A useful contribution to theories of argumentation and public address criticism, this book uses a pragmatic approach to understanding conversation as a way of elucidating the use of appeals to pity and sympathy.
Appeal to pity has frequently been exploited with amazing success as a deceptive tactic of argumentation, so much so that it has traditionally been treated as a fallacy. Using a case study method, the author examines examples of appeals to pity and compassion in real arguments in order to classify, analyze, and evaluate the types of arguments used in these appeals. Among the cases studied are the controversial use of "poster kids" in the Jerry Lewis Telethon for Muscular Dystrophy and the "baby incubators story" deployed by a public relations firm to influence the decision to send U. S. forces into Kuwait during the Gulf War. In addition to the analyses of these and other case studies, this book provides, for the first time, precise guidelines and useful criteria with which to identify, analyze, and evaluate instances of the ad misericordiam argument.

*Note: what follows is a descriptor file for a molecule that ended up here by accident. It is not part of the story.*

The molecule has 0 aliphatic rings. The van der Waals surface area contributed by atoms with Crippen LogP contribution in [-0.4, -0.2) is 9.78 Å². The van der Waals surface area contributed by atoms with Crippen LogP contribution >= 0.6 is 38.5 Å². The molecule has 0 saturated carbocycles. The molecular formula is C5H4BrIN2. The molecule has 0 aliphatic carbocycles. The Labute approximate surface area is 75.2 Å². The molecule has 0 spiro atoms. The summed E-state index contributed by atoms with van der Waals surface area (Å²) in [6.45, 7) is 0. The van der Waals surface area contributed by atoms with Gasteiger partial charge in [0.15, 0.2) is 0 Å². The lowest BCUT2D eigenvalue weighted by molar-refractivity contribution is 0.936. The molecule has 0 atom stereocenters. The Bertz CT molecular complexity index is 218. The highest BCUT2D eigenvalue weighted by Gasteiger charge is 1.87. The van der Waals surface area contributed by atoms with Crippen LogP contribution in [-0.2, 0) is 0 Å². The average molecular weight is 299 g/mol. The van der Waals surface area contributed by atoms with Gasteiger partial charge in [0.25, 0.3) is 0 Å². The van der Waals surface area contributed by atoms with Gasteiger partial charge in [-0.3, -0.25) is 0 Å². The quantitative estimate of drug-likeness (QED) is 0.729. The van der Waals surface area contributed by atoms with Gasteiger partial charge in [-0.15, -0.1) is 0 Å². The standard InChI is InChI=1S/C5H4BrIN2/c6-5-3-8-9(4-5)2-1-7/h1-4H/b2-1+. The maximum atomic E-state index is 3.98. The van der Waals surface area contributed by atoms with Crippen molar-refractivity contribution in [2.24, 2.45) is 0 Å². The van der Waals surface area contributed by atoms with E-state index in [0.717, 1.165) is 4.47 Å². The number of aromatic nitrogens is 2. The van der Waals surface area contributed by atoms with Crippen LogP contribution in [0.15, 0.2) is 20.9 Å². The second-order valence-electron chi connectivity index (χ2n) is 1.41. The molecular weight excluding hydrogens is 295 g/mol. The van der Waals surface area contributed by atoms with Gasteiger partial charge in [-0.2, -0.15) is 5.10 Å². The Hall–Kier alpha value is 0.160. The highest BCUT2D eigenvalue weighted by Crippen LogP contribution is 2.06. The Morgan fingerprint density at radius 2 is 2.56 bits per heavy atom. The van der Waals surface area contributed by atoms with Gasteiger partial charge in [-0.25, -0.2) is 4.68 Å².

Douglas Walton is Professor of Philosophy at the University of Winnipeg, Canada. He is the author of numerous books, including Plausible Argument in Everyday Conversation and Commitment in Dialogue: Basic Concepts of Interpersonal Reasoning, both published by SUNY Press, as well as Arguments from Ignorance; Argumentation Schemes for Presumptive Reasoning; A Pragmatic Theory of Fallacy; The Pace of Emotion in Argument; Slippery Slope Arguments; Begging the Question: Circular Reasoning as a Tactic of Argumentation; Practical Reasoning: Goal-Driven, Knowledge-Based, Action-Guiding Argumentation; and Informal Logic: A Handbook for Critical Argumentation.
"Careful analyses are given of empathy, compassion, sympathy, and pity, and the differences between these. These analyses are useful for understanding the emotions, quite apart from an investigation of features of arguments. The analyses make it possible to distinguish arguments which contain an appeal to compassion from those containing an appeal to sympathy, and to further distinguish both of these appeals from the appeal to pity. Walton's discussion provides a sensitive and profound evaluation of arguments which occur frequently in daily life, but which are given only a superficial treatment in most texts. " — John Kearns, State University of New York at Buffalo